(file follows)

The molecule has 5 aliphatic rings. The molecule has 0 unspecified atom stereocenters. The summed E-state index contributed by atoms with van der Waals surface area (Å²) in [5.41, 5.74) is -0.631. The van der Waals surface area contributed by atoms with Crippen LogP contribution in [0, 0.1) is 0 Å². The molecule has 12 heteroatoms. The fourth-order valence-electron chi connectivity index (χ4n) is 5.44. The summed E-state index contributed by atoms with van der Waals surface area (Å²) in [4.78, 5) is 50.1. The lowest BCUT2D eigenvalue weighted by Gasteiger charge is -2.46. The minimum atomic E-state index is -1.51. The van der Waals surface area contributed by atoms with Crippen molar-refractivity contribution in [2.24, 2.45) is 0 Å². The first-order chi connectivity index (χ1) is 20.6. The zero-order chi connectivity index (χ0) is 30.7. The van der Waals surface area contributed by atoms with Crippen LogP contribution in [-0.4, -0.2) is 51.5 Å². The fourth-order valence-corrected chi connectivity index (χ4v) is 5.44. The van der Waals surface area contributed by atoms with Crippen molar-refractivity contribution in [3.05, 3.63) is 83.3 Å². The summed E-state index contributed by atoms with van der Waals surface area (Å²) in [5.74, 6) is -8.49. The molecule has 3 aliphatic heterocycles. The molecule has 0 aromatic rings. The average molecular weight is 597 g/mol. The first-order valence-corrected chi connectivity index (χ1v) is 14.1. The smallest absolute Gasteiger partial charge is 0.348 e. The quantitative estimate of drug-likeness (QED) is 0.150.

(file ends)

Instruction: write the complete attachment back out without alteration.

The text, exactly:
The molecule has 5 aliphatic rings. The molecule has 0 unspecified atom stereocenters. The summed E-state index contributed by atoms with van der Waals surface area (Å²) in [5.41, 5.74) is -0.631. The van der Waals surface area contributed by atoms with Crippen LogP contribution in [0, 0.1) is 0 Å². The molecule has 12 heteroatoms. The fourth-order valence-electron chi connectivity index (χ4n) is 5.44. The summed E-state index contributed by atoms with van der Waals surface area (Å²) in [4.78, 5) is 50.1. The lowest BCUT2D eigenvalue weighted by Gasteiger charge is -2.46. The minimum atomic E-state index is -1.51. The van der Waals surface area contributed by atoms with Crippen molar-refractivity contribution in [2.24, 2.45) is 0 Å². The first-order chi connectivity index (χ1) is 20.6. The zero-order chi connectivity index (χ0) is 30.7. The van der Waals surface area contributed by atoms with Crippen LogP contribution in [-0.4, -0.2) is 51.5 Å². The fourth-order valence-corrected chi connectivity index (χ4v) is 5.44. The van der Waals surface area contributed by atoms with Crippen molar-refractivity contribution in [3.05, 3.63) is 83.3 Å². The summed E-state index contributed by atoms with van der Waals surface area (Å²) in [5.74, 6) is -8.49. The molecule has 3 aliphatic heterocycles. The molecule has 0 aromatic rings. The average molecular weight is 597 g/mol. The first-order valence-corrected chi connectivity index (χ1v) is 14.1. The smallest absolute Gasteiger partial charge is 0.348 e. The quantitative estimate of drug-likeness (QED) is 0.150.